This article originally appeared in print journal Jan./Feb. 2002.
Early one morning my wife and I awoke, eager to spend a leisurely day together celebrating our 25th wedding anniversary. But our milestone was to correspond with another momentous occurrence in history. September 11 is our special day no more. From now on, we’ll have to share it with an entire nation.
Like our anniversary, our son’s birthday will never be without a shadow of sadness. On the night Jason was born 17 years ago, had I sidetracked through a nearby subdivision instead of coming directly home from the hospital, I might’ve been able to prevent a high school junior from hanging himself from his basketball hoop. This kid was from my Campus Life club, and just two months earlier, he had sat in my family room and told me that he wasn’t ready to offer his life to Jesus because he “wasn’t sure his friends would accept him.” This was the kid who wrote in his short suicide note that he “had no friends.”
Senseless tragedies. Most of us can point to scars in our psyches left from pain so severe as to be incomprehensible. Mirroring these scars, the question “why?” often billboards through the highways of our minds.
When we direct this question at God, it sounds like an accusation. “Why did you allow those evil men to crash planes into our lives?” “Why couldn’t you have helped Rod find a true friend?” Our cries are all derivations of the same central question: “Why—if you love us so much—did you allow this to happen?”
The “don’t you care?” variation of this question was leveled at a sleeping Jesus when a furious squall came up on the Sea of Galilee (
The truth is, deep inside we aren’t really asking for an answer to that question. If God delivered a 23-page document fully explaining why we just experienced a particular tragedy, our pain wouldn’t go away. If Jesus awoke from his nap in the stern of the boat only to smile knowingly at the boys, give them hugs, and answer their question directly (“Of course I care, you sillies! Now just let me finish sleeping for a while.”), the disciples wouldn’t have been very comforted.
I’m glad God knows what’s really bothering me when troubling questions escape from my aching heart and bounce around in my mind. I’m glad God knows I need the certainty of reassurance. In my limited understanding I’ve reasoned incorrectly that if I could just understand why life is going wrong, I could figure out what to do to fix the hurt. Sort of like knowing why my computer freezes up. If I just knew why, I could avoid the aggravation.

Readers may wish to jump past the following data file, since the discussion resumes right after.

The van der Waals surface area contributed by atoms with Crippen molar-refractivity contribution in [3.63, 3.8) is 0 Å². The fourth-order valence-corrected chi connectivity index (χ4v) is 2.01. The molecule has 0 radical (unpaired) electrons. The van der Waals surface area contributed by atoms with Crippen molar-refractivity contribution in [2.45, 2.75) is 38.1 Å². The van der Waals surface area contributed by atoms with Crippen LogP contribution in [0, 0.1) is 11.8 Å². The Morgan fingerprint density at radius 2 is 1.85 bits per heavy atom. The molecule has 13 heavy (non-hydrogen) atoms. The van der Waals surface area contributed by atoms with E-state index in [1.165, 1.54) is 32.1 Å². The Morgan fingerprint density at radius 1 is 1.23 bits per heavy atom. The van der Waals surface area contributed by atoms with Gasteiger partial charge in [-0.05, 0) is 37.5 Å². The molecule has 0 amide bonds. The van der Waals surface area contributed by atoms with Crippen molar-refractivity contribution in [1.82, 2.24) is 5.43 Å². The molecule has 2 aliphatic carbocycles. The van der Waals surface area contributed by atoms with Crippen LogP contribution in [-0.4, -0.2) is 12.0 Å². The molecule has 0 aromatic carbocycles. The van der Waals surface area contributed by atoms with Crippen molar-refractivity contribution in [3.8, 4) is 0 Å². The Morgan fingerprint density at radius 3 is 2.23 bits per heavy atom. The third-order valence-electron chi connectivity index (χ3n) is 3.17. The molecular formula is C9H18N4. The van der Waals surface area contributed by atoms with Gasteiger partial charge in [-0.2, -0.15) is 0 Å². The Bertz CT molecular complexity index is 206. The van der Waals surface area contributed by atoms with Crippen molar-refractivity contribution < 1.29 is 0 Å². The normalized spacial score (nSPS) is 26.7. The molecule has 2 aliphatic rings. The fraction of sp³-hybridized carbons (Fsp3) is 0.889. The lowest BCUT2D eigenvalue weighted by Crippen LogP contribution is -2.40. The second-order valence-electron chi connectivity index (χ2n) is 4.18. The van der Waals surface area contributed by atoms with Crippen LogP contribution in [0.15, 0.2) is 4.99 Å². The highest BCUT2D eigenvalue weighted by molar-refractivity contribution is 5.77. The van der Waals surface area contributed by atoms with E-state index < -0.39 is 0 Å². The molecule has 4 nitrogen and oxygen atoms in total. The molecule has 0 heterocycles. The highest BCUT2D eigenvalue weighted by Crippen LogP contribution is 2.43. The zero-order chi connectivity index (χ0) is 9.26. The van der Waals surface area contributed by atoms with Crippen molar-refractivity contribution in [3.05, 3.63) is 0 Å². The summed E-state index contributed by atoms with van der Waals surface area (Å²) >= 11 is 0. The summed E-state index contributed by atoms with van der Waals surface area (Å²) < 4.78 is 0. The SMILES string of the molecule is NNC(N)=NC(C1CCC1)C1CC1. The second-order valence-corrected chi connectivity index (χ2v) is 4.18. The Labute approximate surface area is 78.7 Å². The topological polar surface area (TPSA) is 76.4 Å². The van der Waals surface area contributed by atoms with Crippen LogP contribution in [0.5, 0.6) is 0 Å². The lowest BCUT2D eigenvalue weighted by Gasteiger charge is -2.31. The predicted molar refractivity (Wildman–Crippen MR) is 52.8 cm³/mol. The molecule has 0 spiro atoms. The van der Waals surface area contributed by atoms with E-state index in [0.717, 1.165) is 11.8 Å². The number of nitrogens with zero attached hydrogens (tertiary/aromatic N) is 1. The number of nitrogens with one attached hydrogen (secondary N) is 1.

Life doesn’t work that way, and God knows it. That’s why, when we beg for answers, God gives us grace. Undeserved, unasked for, and surprisingly invisible, God’s grace works like a miracle drug. First, it numbs us to the unbearable pain. Next, it energizes us to do what we’re sure we don’t have the strength to do. Grace soothes the wounds in our hearts, minds, and souls. Grace lives in the gaps of our understanding, in the brokenness of our hopes. And we make it through.
We may not soar like eagles or run without getting weary, but somehow we stagger through each day without fainting. God’s grace makes such impossible perseverance possible.
What’s more, we’re taught that the certainty of God’s presence in our lives is infinitely more restorative than the certainty any answers could bring. Because Jesus didn’t even qualify for the weekly rate in his burial tomb, the concept of hopelessness can be retired. Jesus, God’s gift to us, walks with us through the minefields of life. Grace is the messenger through which we receive Jesus himself—a sort of heavenly FedEx operation.
It’s right for us to stand amazed in the presence of such grace. We know we don’t deserve God’s goodness, rescue, or comfort. So when God’s delivery package arrives, we should find our humility and gratitude fighting over which response will be greater. The crazy thing is that even our expression of thanksgiving is evidence of God’s grace at work in us.
While in Jamaica a few years ago, I introduced some of my college students to a young friend of mine who was dying from lupus. After sharing her story, Charmaigne realized how grief-stricken we were about the tragedy of her life. She practically attacked us with the ferocity of her conviction. “I thank God every day for my disease! I know that I would not know how much he loves me without it.” Hardly makes sense, does it? But don’t overlook the brilliance of God’s workings. God answers the senselessness of life’s tragedies with the senselessness of grace and love.
As we benefit from this lavish love, God asks us to live as open endorsements of this grace. That’s how we reveal Jesus in our world, and the potential for glorifying him is never so great as when life’s circumstances are at their most crushing. Jesus’ words seem almost routine: love your enemies, turn the other cheek, go the extra mile, that sort of stuff. His grace at work in us gently steers us away from the empty pursuit of “why?” and into the fruitfulness of a life of faith.
Terrorists brought a diabolical evil upon us on September 11, wreaking a damage that was nearly incomprehensible. My mournful “why?” quickly gave way to a jaw-clenching resolve and what I thought was righteous anger. I believed that those responsible must pay and pay dearly. Everything in me affirmed that when caught they deserved swift and severe punishment. Anything less would be senseless.
But that’s when it hit me. Senseless. Like God’s grace. t